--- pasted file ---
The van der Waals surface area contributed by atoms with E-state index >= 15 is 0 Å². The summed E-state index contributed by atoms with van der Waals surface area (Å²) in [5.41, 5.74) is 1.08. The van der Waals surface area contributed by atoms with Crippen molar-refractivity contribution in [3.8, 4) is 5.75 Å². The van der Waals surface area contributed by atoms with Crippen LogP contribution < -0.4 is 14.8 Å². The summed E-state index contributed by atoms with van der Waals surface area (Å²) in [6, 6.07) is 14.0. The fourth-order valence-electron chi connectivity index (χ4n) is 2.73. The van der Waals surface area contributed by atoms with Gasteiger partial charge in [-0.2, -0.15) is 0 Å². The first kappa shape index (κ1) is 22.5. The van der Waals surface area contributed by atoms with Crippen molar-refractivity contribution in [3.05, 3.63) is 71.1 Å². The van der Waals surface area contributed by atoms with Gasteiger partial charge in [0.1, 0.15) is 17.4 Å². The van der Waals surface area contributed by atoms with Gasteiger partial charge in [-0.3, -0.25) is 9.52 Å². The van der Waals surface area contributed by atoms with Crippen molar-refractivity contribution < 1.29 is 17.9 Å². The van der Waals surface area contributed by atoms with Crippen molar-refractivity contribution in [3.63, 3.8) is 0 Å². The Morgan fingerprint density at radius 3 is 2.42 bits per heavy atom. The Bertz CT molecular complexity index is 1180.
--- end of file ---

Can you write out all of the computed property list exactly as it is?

The van der Waals surface area contributed by atoms with E-state index >= 15 is 0 Å². The summed E-state index contributed by atoms with van der Waals surface area (Å²) in [5.41, 5.74) is 1.08. The van der Waals surface area contributed by atoms with Crippen molar-refractivity contribution in [3.8, 4) is 5.75 Å². The van der Waals surface area contributed by atoms with Crippen LogP contribution < -0.4 is 14.8 Å². The summed E-state index contributed by atoms with van der Waals surface area (Å²) in [6, 6.07) is 14.0. The fourth-order valence-electron chi connectivity index (χ4n) is 2.73. The van der Waals surface area contributed by atoms with Gasteiger partial charge in [-0.2, -0.15) is 0 Å². The first kappa shape index (κ1) is 22.5. The van der Waals surface area contributed by atoms with Crippen molar-refractivity contribution in [3.05, 3.63) is 71.1 Å². The van der Waals surface area contributed by atoms with Gasteiger partial charge in [0.1, 0.15) is 17.4 Å². The van der Waals surface area contributed by atoms with Gasteiger partial charge in [-0.3, -0.25) is 9.52 Å². The van der Waals surface area contributed by atoms with Crippen molar-refractivity contribution < 1.29 is 17.9 Å². The van der Waals surface area contributed by atoms with Crippen molar-refractivity contribution in [3.63, 3.8) is 0 Å². The Morgan fingerprint density at radius 3 is 2.42 bits per heavy atom. The Bertz CT molecular complexity index is 1180.